Integrity Matters
December 1 , 2004

Vioxx case undermines trust of Merck

Question: (E-152)

Dear Jim:

How can Merck rightfully claim it withdrew the cardiac medication Vioxx based upon "unexpected" new findings on Sept. 30 when its own internal documents show it knew Vioxx had adverse cardiovascular effects dating back to 1997?


The questions are predictable: What did they know and when did they know it? A friend of mine offered this insight: "You may not always be able to make money on integrity, but you can lose a great deal without it." Billions of dollars lost by investors through the resulting stock market price drop are a clear signal that many people have lost trust in Merck's integrity. What caused the leadership of Merck to move slowly, possibly even self-serving manner? Was it greed? Was it arrogance? Was it irresponsibility?

Let's take greed first. Vioxx was launched in the United States in 1999 and has been marketed in more than 80 countries.

Worldwide sales of Vioxxin 2003 were $2.5 billion. By the time it was withdrawn, an estimated 80 million people worldwide had taken the drug. A memo posted Nov. 2 on the U.S. Food and Drug Administration's Web site suggests Vioxx may have contributed to almost 28,000 heart attacks in the United States between 1999 and 2003.

What about arrogance? On Sept. 30, the Merck pharmaceutical company issued a worldwide recall of Vioxx, halting its sales in light of unequivocal results from a clinical trial demonstrating that it greatly increases risk of heart attack and stroke over the long term. "We are taking this action because we believe it best serves the interests of patients," said Raymond V. Gilmartin, chairman, president and chief executive officer of Merck. "Although we believe it would have been possible to continue to market Vioxx with labeling that would incorporate these new data, given the availability of alternative therapies, and the questions raised by the data, we concluded that a voluntary withdrawal is the responsible course to take."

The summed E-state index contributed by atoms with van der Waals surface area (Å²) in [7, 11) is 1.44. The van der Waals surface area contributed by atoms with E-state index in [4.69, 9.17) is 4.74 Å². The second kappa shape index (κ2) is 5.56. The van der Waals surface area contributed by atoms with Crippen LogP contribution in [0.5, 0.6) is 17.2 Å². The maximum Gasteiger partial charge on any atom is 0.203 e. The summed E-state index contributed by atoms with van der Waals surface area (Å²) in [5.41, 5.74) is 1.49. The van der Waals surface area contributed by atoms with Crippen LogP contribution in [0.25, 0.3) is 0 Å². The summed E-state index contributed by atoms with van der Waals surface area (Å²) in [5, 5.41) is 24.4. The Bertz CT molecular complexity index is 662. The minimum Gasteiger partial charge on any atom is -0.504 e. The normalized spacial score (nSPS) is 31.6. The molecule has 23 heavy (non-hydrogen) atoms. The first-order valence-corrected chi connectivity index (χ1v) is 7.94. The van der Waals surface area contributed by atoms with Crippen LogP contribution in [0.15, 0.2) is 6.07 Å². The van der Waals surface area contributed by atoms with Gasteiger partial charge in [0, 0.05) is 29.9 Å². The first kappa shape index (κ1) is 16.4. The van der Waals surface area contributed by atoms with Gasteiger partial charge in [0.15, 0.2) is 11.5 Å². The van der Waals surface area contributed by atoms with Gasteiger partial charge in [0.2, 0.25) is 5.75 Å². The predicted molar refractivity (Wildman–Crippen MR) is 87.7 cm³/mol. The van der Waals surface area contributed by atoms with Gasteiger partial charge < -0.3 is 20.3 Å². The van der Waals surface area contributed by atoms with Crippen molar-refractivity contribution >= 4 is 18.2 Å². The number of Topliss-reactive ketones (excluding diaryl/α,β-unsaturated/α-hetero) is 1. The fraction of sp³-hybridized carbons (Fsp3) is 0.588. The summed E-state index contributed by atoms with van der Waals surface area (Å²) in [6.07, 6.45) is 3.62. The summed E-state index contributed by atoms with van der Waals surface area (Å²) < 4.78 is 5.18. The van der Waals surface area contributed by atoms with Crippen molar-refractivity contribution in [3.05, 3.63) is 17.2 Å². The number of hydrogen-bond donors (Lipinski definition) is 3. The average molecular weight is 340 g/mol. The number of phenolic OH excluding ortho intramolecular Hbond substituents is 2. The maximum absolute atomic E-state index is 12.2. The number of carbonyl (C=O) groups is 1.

Then there's irresponsibility. Merck's response that they only recently learned of the risks of Vioxx will be challenged, seriously and globally. On Oct. 5, Kenneth B. Moll & Associates, Ltd. filed the first worldwide class-action lawsuit against Merck, on behalf of all persons who were prescribed Vioxx. From there is a report that Vioxx posed heart risks for years before Merck took action to remove it. Scientific evidence of increased heart attack risk associated with Vioxx was available as early as 2000, according to Swiss scientists.

Integrity is the backbone of medical care, including the products and services available to the public.

This case has already shaken confidence in the pharmaceutical industry. Merck, if guilty of malfeasance, might set back society's trust in the delivery of medicine and pharmaceutical company promises for a long, long time.

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